Relay H Bridge

Hello all, I have a simple 12vdc motor setup. Using 2 relays, one DPDT for forward and reverse. The other to send power to the switching relay. This diagram is just a quick one I through together. I have a pwm speed controller thats actually powering the motor. My main concern is where to place the diodes for the DPDT relay so the fly back voltage of the motor doesnt damage the relay contacts over time. This is for a solar actuator, so its only moving a few seconds at a time every half hour or so. I was given a diagram where there are 2 diodes on each side of the motor that are after the relay. I just want to be sure Im placing them in the correct locations. Not sure why I am struggling with this one. Probably because of building the actuator from scratch and not some preassembled kit. Everything is already built, but for the sake of simplicity I only put up the section on the diagram where I need a little advice. Thank you in advance.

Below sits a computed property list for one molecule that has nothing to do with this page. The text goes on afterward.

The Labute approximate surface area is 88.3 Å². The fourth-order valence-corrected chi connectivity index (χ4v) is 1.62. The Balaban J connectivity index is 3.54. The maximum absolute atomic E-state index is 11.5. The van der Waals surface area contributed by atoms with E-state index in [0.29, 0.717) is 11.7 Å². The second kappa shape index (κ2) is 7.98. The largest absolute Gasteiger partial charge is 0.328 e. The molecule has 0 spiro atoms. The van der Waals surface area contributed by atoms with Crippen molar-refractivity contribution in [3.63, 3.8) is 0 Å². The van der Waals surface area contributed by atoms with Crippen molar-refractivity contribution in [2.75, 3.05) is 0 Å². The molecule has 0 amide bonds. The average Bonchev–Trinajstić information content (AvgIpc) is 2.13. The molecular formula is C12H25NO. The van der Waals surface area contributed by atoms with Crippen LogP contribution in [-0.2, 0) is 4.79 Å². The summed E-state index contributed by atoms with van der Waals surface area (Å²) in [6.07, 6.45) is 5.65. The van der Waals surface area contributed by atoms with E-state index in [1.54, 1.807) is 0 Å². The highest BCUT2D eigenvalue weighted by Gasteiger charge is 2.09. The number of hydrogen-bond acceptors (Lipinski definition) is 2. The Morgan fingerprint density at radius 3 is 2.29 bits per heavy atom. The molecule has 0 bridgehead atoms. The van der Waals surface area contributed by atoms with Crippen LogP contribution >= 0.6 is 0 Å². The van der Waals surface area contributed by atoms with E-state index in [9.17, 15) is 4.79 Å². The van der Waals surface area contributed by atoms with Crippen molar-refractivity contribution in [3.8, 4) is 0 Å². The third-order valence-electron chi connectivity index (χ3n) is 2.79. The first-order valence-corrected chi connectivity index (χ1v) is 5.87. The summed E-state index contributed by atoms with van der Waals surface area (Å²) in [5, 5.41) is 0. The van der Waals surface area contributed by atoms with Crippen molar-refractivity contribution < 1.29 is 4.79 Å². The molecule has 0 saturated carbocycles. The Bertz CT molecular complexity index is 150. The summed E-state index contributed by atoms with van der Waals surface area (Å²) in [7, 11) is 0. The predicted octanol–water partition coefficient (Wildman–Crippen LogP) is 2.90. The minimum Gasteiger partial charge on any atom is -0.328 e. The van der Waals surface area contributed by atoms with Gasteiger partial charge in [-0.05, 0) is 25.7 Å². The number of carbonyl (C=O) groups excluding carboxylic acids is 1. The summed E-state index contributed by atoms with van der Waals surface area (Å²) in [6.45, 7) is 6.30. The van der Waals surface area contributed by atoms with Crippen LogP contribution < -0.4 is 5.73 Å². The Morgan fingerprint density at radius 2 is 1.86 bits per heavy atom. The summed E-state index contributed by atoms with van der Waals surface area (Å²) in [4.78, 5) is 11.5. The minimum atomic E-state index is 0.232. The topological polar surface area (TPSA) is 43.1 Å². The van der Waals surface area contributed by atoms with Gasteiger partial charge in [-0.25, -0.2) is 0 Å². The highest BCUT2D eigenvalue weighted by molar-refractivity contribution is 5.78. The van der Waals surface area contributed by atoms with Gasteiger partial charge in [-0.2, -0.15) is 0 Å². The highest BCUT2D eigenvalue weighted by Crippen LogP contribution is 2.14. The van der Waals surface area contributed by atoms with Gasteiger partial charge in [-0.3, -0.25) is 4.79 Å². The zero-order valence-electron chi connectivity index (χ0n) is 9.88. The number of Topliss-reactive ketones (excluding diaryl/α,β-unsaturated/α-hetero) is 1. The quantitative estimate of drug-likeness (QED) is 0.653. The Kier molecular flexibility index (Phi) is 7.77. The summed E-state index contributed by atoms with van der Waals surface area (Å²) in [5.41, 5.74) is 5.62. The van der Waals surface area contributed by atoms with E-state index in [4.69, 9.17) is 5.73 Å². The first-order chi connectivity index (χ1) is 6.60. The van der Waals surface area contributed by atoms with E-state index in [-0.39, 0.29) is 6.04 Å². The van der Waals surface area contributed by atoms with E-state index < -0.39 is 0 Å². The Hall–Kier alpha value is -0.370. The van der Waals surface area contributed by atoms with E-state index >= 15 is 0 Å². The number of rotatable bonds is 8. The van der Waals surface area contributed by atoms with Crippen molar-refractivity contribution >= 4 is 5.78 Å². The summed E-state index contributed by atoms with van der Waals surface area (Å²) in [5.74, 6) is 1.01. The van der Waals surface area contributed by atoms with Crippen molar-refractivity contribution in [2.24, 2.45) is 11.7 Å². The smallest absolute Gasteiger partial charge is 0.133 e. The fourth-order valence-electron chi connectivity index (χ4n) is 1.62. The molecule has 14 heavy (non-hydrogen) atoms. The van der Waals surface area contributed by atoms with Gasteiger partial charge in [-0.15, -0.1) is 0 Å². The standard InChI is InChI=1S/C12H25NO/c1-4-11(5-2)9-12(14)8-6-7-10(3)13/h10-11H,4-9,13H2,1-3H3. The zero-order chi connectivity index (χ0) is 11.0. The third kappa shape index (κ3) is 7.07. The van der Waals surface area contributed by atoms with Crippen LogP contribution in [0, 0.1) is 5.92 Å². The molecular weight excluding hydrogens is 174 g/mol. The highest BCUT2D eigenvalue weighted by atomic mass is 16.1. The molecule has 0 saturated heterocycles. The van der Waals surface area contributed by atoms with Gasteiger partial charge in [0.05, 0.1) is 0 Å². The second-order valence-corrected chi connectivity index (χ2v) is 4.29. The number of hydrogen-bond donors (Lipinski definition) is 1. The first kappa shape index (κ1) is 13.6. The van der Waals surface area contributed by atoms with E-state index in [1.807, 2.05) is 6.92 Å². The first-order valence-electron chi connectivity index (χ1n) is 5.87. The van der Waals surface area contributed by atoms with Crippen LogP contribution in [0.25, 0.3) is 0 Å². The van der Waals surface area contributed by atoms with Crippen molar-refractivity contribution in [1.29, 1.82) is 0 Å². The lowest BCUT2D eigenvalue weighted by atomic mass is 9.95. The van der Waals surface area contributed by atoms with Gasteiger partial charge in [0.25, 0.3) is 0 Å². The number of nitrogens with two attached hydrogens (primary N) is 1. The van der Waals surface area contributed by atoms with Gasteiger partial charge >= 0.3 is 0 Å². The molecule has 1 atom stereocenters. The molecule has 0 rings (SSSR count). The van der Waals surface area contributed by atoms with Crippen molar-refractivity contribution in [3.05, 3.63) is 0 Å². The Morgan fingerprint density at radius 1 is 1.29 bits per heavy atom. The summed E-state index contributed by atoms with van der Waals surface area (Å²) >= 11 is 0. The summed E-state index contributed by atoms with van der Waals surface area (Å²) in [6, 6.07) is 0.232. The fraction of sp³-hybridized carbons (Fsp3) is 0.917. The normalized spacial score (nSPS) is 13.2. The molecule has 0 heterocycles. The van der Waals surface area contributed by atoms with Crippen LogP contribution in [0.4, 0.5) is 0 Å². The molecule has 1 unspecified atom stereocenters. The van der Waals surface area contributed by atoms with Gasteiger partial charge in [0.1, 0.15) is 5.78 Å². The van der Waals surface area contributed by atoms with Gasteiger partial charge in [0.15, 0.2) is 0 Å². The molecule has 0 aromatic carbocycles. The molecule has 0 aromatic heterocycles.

by al514
February 20, 2023

Any attempt to use a plain old diode across the motor is doomed because the motor may be either polarity. However you are using a 12 volt motor so it should be possible to put 2 zener diodes rated. say 15 or 20 volts breakdown in series across the motor to limit the spikes to perhaps 18 or 25 volts

by Foxx
March 05, 2023

Correction: I should have said in parallel not in series. Sorry if I caused confusion

by Foxx
March 05, 2023

Yeah I have looked at so many Relay H Bridge configurations by now, and the big issue is the relays, I took a measurement with my scope while starting up and shutting down the motor and was getting over 2k transient voltage spikes, good thing I used and inductive automotive ignition probe or I would have fried my scope. But I went with a prebuilt mosfet h bridge instead. Now I just need to figure out the code for pwm Arduino control. Everyday is a learning experience. Thanks for your time though.

by al514
March 14, 2023

In the old days we learned the hard way to put a snubber across any inductive load to be switched on or off. This snubber was usually a .47 mfd capacitor in series with a 100 ohm 1/2 or 1 watt resistor and was surprisingly effective. Any more a diode, zener diode or other semiconductor is commonly used.

by Foxx
March 21, 2023

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